The Senate cleared the way for debate on a GMO labeling compromise this week, and the bill is poised for a final vote next week. The vote came after pressure by farm and food groups urging the Senate to move the bill as soon as possible. Senator Debbie Stabenow, a coauthor of the bill, says the legislation will have the votes needed to pass.
Zack Clark (pictured) with the National Farmers Union is optimistic the bill will move forward.
“I think the chances are pretty good,” he said. “There’s a lot of work still left to be done. there’s a lot of folks working pretty hard on this, both on the food side and the agriculture side, but this compromise seems to have struck a positive cord.”
Clark says the compromise may be the best deal possible.
“There have been some many different rounds of bills out there and both staffs have worked really hard to sort of get here. And with the Vermont timeline going into effect, this is it as we see it.”
Since it is July 1st the Vermont GMO labeling law has now officially taken effect, and companies in the state have been scrambling to figure out how to be in compliance for months. Jim Harrison, President of the Vermont Retailers and Grocers Association, says most businesses who need to be in compliance with the law within state borders aren’t ready to go.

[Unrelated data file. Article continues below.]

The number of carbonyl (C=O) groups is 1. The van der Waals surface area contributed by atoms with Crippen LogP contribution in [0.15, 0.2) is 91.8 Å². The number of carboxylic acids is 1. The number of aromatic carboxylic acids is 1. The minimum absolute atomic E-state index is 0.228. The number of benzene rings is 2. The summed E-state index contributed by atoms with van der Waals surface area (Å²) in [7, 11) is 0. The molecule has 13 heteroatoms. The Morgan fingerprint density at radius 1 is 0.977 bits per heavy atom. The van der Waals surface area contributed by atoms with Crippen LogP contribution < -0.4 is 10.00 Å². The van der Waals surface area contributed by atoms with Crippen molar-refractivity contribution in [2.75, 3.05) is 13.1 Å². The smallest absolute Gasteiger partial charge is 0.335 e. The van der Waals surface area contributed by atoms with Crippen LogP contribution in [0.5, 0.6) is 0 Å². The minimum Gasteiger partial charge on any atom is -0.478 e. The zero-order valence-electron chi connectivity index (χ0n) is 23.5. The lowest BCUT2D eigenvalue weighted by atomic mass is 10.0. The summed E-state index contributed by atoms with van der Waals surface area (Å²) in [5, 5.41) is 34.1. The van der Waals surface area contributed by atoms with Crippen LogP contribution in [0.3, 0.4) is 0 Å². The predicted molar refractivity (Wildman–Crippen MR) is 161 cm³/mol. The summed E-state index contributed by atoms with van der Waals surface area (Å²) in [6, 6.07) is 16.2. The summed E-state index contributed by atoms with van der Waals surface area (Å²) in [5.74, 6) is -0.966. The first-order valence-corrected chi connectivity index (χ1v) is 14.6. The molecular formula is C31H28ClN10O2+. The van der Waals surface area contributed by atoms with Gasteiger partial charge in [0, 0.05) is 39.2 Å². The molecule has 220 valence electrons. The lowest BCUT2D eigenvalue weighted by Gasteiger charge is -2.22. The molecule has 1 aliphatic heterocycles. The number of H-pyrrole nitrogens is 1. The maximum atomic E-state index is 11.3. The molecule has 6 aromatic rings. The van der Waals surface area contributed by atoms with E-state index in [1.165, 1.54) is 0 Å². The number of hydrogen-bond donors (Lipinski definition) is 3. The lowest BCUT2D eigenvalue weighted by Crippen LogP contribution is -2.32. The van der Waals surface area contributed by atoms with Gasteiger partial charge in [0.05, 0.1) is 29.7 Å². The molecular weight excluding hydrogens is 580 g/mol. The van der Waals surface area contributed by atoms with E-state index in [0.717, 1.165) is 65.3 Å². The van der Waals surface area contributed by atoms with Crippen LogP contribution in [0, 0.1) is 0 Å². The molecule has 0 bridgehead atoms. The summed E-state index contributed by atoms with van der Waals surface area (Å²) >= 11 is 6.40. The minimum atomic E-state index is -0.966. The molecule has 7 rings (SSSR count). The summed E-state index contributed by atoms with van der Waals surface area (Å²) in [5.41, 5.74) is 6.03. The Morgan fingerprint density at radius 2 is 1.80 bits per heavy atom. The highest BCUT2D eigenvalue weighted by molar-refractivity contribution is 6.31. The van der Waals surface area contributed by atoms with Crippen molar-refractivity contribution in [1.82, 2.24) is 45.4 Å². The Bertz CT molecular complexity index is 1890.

“No. The short answer is no. There are a lot of industry members that are just getting educated, still getting educated about who’s responsible for what and what you have to do to comply with the labeling law. We held, as an example, a webinar this week and had 200 retailers on that webinar. We couldn’t even get through all the questions that came at the end of the webinar”
Companies from out of state that do business in Vermont are also struggling to come into compliance with the new state law.
Other industry members may have thought there would be federal law coming out of Washington D.C. that would supersede state law. Companies that aren’t now in compliance will reportedly be given some leniency from the Vermont Attorney General’s Office.
Source: NAFB News Service